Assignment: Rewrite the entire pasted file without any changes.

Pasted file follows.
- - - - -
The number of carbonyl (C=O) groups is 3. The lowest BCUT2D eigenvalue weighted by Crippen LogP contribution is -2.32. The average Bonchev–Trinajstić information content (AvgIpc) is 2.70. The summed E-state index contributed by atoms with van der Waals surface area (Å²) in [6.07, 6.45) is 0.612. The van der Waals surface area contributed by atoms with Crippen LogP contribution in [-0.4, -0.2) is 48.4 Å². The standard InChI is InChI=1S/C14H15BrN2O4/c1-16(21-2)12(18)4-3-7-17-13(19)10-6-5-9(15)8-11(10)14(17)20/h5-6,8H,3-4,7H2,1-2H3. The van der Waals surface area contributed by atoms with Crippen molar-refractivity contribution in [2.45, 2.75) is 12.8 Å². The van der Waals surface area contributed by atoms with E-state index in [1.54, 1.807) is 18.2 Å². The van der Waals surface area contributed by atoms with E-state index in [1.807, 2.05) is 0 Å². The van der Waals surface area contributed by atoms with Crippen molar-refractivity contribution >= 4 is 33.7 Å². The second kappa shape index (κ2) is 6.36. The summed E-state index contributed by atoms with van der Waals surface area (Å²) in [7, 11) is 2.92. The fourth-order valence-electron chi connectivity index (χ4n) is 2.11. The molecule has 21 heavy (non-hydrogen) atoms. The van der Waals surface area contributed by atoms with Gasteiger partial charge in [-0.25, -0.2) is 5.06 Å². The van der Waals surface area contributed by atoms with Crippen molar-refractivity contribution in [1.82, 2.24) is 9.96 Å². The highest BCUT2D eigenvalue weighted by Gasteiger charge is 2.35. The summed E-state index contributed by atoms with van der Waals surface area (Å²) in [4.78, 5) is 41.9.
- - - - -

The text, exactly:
The number of carbonyl (C=O) groups is 3. The lowest BCUT2D eigenvalue weighted by Crippen LogP contribution is -2.32. The average Bonchev–Trinajstić information content (AvgIpc) is 2.70. The summed E-state index contributed by atoms with van der Waals surface area (Å²) in [6.07, 6.45) is 0.612. The van der Waals surface area contributed by atoms with Crippen LogP contribution in [-0.4, -0.2) is 48.4 Å². The standard InChI is InChI=1S/C14H15BrN2O4/c1-16(21-2)12(18)4-3-7-17-13(19)10-6-5-9(15)8-11(10)14(17)20/h5-6,8H,3-4,7H2,1-2H3. The van der Waals surface area contributed by atoms with Crippen molar-refractivity contribution in [2.45, 2.75) is 12.8 Å². The van der Waals surface area contributed by atoms with E-state index in [1.54, 1.807) is 18.2 Å². The van der Waals surface area contributed by atoms with E-state index in [1.807, 2.05) is 0 Å². The van der Waals surface area contributed by atoms with Crippen molar-refractivity contribution >= 4 is 33.7 Å². The second kappa shape index (κ2) is 6.36. The summed E-state index contributed by atoms with van der Waals surface area (Å²) in [7, 11) is 2.92. The fourth-order valence-electron chi connectivity index (χ4n) is 2.11. The molecule has 21 heavy (non-hydrogen) atoms. The van der Waals surface area contributed by atoms with Gasteiger partial charge in [-0.25, -0.2) is 5.06 Å². The van der Waals surface area contributed by atoms with Crippen molar-refractivity contribution in [1.82, 2.24) is 9.96 Å². The highest BCUT2D eigenvalue weighted by Gasteiger charge is 2.35. The summed E-state index contributed by atoms with van der Waals surface area (Å²) in [4.78, 5) is 41.9.